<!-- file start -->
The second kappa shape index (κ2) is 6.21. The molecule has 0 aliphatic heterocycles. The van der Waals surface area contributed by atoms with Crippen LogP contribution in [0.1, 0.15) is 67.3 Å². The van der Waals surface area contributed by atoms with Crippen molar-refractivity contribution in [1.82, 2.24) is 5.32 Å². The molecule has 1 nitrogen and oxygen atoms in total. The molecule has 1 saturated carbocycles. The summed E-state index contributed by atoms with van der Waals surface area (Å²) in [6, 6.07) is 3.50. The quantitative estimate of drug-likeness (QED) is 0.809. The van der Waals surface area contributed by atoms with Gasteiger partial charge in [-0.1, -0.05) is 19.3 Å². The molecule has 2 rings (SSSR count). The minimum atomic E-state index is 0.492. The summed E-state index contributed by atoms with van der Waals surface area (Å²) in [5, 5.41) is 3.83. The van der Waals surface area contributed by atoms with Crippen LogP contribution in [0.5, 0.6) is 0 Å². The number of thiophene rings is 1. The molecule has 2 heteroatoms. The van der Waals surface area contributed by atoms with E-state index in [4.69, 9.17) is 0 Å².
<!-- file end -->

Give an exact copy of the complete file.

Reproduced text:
The second kappa shape index (κ2) is 6.21. The molecule has 0 aliphatic heterocycles. The van der Waals surface area contributed by atoms with Crippen LogP contribution in [0.1, 0.15) is 67.3 Å². The van der Waals surface area contributed by atoms with Crippen molar-refractivity contribution in [1.82, 2.24) is 5.32 Å². The molecule has 1 nitrogen and oxygen atoms in total. The molecule has 1 saturated carbocycles. The summed E-state index contributed by atoms with van der Waals surface area (Å²) in [6, 6.07) is 3.50. The quantitative estimate of drug-likeness (QED) is 0.809. The van der Waals surface area contributed by atoms with Gasteiger partial charge in [-0.1, -0.05) is 19.3 Å². The molecule has 2 rings (SSSR count). The minimum atomic E-state index is 0.492. The summed E-state index contributed by atoms with van der Waals surface area (Å²) in [5, 5.41) is 3.83. The van der Waals surface area contributed by atoms with Crippen LogP contribution in [0.5, 0.6) is 0 Å². The number of thiophene rings is 1. The molecule has 2 heteroatoms. The van der Waals surface area contributed by atoms with E-state index in [4.69, 9.17) is 0 Å².